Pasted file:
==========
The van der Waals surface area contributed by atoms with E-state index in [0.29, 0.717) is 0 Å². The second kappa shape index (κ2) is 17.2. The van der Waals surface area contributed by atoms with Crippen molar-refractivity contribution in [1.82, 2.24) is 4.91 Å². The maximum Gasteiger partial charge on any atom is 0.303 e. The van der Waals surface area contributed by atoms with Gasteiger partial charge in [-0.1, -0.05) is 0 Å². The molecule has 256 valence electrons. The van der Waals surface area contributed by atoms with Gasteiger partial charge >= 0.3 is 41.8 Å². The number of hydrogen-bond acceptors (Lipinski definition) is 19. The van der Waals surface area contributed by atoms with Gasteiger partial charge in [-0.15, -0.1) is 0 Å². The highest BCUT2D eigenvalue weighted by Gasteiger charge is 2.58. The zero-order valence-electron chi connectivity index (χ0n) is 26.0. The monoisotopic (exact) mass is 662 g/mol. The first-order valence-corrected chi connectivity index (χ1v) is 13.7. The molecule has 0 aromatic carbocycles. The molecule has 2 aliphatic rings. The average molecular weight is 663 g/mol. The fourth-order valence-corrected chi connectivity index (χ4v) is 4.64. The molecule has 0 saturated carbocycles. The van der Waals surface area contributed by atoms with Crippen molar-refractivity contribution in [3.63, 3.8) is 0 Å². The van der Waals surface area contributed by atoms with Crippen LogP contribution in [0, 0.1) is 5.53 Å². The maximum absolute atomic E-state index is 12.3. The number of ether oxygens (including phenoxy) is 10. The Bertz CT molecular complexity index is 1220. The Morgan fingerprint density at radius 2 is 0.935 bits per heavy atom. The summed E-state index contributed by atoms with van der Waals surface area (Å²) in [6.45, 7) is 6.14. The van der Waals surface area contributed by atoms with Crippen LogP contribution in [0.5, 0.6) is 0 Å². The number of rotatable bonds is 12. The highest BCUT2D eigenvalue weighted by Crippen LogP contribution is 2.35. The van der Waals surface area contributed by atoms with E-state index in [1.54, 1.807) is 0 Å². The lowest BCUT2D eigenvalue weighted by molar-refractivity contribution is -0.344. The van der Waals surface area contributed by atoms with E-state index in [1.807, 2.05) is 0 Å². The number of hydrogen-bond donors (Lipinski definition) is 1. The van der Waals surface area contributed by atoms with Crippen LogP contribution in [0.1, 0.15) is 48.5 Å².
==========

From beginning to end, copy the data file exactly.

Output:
The van der Waals surface area contributed by atoms with E-state index in [0.29, 0.717) is 0 Å². The second kappa shape index (κ2) is 17.2. The van der Waals surface area contributed by atoms with Crippen molar-refractivity contribution in [1.82, 2.24) is 4.91 Å². The maximum Gasteiger partial charge on any atom is 0.303 e. The van der Waals surface area contributed by atoms with Gasteiger partial charge in [-0.1, -0.05) is 0 Å². The molecule has 256 valence electrons. The van der Waals surface area contributed by atoms with Gasteiger partial charge >= 0.3 is 41.8 Å². The number of hydrogen-bond acceptors (Lipinski definition) is 19. The van der Waals surface area contributed by atoms with Gasteiger partial charge in [-0.15, -0.1) is 0 Å². The highest BCUT2D eigenvalue weighted by Gasteiger charge is 2.58. The zero-order valence-electron chi connectivity index (χ0n) is 26.0. The monoisotopic (exact) mass is 662 g/mol. The first-order valence-corrected chi connectivity index (χ1v) is 13.7. The molecule has 0 aromatic carbocycles. The molecule has 2 aliphatic rings. The average molecular weight is 663 g/mol. The fourth-order valence-corrected chi connectivity index (χ4v) is 4.64. The molecule has 0 saturated carbocycles. The van der Waals surface area contributed by atoms with Crippen molar-refractivity contribution in [3.63, 3.8) is 0 Å². The van der Waals surface area contributed by atoms with Crippen LogP contribution in [0, 0.1) is 5.53 Å². The maximum absolute atomic E-state index is 12.3. The number of ether oxygens (including phenoxy) is 10. The Bertz CT molecular complexity index is 1220. The Morgan fingerprint density at radius 2 is 0.935 bits per heavy atom. The summed E-state index contributed by atoms with van der Waals surface area (Å²) in [6.45, 7) is 6.14. The van der Waals surface area contributed by atoms with Crippen LogP contribution in [0.5, 0.6) is 0 Å². The number of rotatable bonds is 12. The highest BCUT2D eigenvalue weighted by Crippen LogP contribution is 2.35. The van der Waals surface area contributed by atoms with E-state index in [1.54, 1.807) is 0 Å². The lowest BCUT2D eigenvalue weighted by molar-refractivity contribution is -0.344. The van der Waals surface area contributed by atoms with E-state index in [1.807, 2.05) is 0 Å². The number of hydrogen-bond donors (Lipinski definition) is 1. The van der Waals surface area contributed by atoms with Crippen LogP contribution in [0.1, 0.15) is 48.5 Å².